For example, we have slightly more than 3% of the client portfolio devoted to the four big US defense contractors (Lockheed Martin, Northrop Grumman, Raytheon, and the defense portion of Boeing). The loss of any one contract to a company won’t be a big deal. If say the Democrats take control in 2020 and reduce defense spending, then only 3% of the client portfolio is at risk.
We have a little more than 4% of any portfolio devoted to the construction/remodel sector. We own Sherwin-Williams (the architectural coatings business in the US has only three major competitors), A.O. Smith (the water heater business has only two competitors in the US), and Lennox International (again the HVAC industry is heavily consolidated).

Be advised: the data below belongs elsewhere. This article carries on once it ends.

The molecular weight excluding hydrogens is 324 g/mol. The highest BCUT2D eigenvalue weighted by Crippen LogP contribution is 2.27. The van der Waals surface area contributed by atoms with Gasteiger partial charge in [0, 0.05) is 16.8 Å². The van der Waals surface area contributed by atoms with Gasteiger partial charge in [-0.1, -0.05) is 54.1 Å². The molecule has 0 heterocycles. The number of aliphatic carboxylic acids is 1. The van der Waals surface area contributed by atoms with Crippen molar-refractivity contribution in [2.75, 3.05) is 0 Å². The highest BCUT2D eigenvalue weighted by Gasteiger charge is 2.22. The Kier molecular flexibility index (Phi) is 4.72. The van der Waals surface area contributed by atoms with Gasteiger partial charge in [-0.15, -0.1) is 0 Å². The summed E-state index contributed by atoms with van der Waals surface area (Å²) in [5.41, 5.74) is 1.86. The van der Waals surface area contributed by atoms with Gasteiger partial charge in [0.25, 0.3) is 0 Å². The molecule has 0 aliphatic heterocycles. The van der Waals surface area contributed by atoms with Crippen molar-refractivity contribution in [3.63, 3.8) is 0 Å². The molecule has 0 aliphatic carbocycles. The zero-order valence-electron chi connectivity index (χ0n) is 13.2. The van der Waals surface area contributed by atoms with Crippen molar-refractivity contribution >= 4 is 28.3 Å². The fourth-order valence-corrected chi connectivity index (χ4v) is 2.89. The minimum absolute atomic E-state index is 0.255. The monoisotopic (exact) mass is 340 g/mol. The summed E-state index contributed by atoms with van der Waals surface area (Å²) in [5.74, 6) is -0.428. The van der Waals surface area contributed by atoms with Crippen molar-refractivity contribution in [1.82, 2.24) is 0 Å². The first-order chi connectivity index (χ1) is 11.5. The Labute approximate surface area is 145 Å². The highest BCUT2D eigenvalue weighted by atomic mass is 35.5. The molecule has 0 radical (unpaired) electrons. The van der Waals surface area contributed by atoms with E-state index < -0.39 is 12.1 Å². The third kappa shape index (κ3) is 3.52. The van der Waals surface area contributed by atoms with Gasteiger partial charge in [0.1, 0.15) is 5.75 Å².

Another example is the cable company Charter Communications. As more people ditch their cable subscription and move to streaming, Charter benefits immensely. High speed data customers have much higher profit margins than video cable customers. Additionally, there is little to no competition for high speed data in many of the markets Charter serves. What about 5G? If 5G takes over then Charter faces competition from AT&T and Verizon. Without getting into detail, we think that is unlikely. But, even if it happens, that’s OK. We own two cellphone tower leasing companies: American Tower Corp and SBA Communications. Our thesis is that wireless companies are going to spend a lot of money on 5G, but the service won’t be good enough or cost effective enough to rival wired broadband internet so owning both Charter and the cell tower companies is beneficial.